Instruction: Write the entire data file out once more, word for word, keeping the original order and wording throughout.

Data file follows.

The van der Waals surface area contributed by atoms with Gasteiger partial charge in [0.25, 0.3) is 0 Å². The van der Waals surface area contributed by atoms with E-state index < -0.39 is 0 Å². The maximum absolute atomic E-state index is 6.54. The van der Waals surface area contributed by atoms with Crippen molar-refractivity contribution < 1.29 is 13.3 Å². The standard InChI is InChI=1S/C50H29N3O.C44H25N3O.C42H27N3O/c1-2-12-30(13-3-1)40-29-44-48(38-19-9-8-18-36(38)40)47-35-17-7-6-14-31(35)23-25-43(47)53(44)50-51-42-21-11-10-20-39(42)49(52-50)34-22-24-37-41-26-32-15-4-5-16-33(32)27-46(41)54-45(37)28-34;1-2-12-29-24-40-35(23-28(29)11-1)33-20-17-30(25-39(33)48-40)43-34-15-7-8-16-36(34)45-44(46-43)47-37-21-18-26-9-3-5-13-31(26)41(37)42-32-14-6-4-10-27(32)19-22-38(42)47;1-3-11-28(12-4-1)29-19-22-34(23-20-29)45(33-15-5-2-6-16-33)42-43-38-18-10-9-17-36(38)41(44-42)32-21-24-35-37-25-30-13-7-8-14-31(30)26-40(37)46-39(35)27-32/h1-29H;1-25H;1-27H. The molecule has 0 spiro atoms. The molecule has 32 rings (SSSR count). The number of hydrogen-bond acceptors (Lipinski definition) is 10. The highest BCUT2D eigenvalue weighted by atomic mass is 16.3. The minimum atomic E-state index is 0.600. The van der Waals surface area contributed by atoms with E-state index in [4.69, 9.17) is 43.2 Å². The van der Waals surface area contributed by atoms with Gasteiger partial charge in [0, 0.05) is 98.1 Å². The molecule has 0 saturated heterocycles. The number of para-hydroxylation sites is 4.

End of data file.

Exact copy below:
The van der Waals surface area contributed by atoms with Gasteiger partial charge in [0.25, 0.3) is 0 Å². The van der Waals surface area contributed by atoms with E-state index < -0.39 is 0 Å². The maximum absolute atomic E-state index is 6.54. The van der Waals surface area contributed by atoms with Crippen molar-refractivity contribution < 1.29 is 13.3 Å². The standard InChI is InChI=1S/C50H29N3O.C44H25N3O.C42H27N3O/c1-2-12-30(13-3-1)40-29-44-48(38-19-9-8-18-36(38)40)47-35-17-7-6-14-31(35)23-25-43(47)53(44)50-51-42-21-11-10-20-39(42)49(52-50)34-22-24-37-41-26-32-15-4-5-16-33(32)27-46(41)54-45(37)28-34;1-2-12-29-24-40-35(23-28(29)11-1)33-20-17-30(25-39(33)48-40)43-34-15-7-8-16-36(34)45-44(46-43)47-37-21-18-26-9-3-5-13-31(26)41(37)42-32-14-6-4-10-27(32)19-22-38(42)47;1-3-11-28(12-4-1)29-19-22-34(23-20-29)45(33-15-5-2-6-16-33)42-43-38-18-10-9-17-36(38)41(44-42)32-21-24-35-37-25-30-13-7-8-14-31(30)26-40(37)46-39(35)27-32/h1-29H;1-25H;1-27H. The molecule has 0 spiro atoms. The molecule has 32 rings (SSSR count). The number of hydrogen-bond acceptors (Lipinski definition) is 10. The highest BCUT2D eigenvalue weighted by atomic mass is 16.3. The minimum atomic E-state index is 0.600. The van der Waals surface area contributed by atoms with E-state index in [4.69, 9.17) is 43.2 Å². The van der Waals surface area contributed by atoms with Gasteiger partial charge in [0, 0.05) is 98.1 Å². The molecule has 0 saturated heterocycles. The number of para-hydroxylation sites is 4.